This blog series by user  discusses some security aspects of HardenedBSD, along with an Entropy Assessment of FreeBSD. The author runs various tests using DTrace and documents his findings across 2 different blogs, and more to come in the future. Check out the blog links for the full and detailed report.


The True Value of Randomness: Initial Results in Hardened/FreeBSD Entropy Assessment (Part 1 of Series)

First, touching back on some background: Currently, I am employed by Acumen Security, LLC as a Lead Security Engineer where I work on Common Criteria and FIPS consulting and evaluation testing.  Most of this (especially the FIPS 140 stuff) is basically being the crypto police — verifying the correct implementation and operation of cryptographic algorithms and modules, correct implementation of encrypted communications channels, etc.

In order for a product to be accepted into evaluation these days, the product vendor and lab must first submit an Entropy Assessment Report.  Essentially, this is proving that there is enough raw randomness being fed into the crypto system from the start, because if you have week or predictable initial entropy, the strength of the entire rest of the crypto system is compromised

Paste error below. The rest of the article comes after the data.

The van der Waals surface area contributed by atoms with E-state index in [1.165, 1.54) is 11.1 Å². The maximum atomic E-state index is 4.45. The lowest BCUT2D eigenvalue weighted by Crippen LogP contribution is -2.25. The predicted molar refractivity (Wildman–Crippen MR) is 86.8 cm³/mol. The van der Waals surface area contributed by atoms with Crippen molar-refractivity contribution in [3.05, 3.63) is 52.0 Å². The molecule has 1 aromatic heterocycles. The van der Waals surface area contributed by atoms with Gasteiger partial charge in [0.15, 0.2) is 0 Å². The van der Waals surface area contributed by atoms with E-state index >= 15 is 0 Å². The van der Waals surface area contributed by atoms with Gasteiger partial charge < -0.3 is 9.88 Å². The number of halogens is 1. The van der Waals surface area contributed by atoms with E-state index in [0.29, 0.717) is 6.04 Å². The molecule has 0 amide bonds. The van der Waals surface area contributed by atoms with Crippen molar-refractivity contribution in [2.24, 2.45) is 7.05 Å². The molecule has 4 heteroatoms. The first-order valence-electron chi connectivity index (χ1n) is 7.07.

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Deeper Exploration in (Free|Hardened)BSD Entropy (Part 2 of series)

So, the other day I posted some background and initial findings from a side project in attempting to measure entropy in FreeBSD and HardenedBSD systems.  Rather than instrumenting the kernel with printf(9) or log(9) calls, I decided that I wanted to take the opportunity to start digging with with DTrace.

The first blog post attracted a little bit of attention, and I got into a fairly long conversation on Twitter with John-Mark Gurney that let me know that I was on the right track, but needed to get a little bit further in to really, effectively count what was being fed in.

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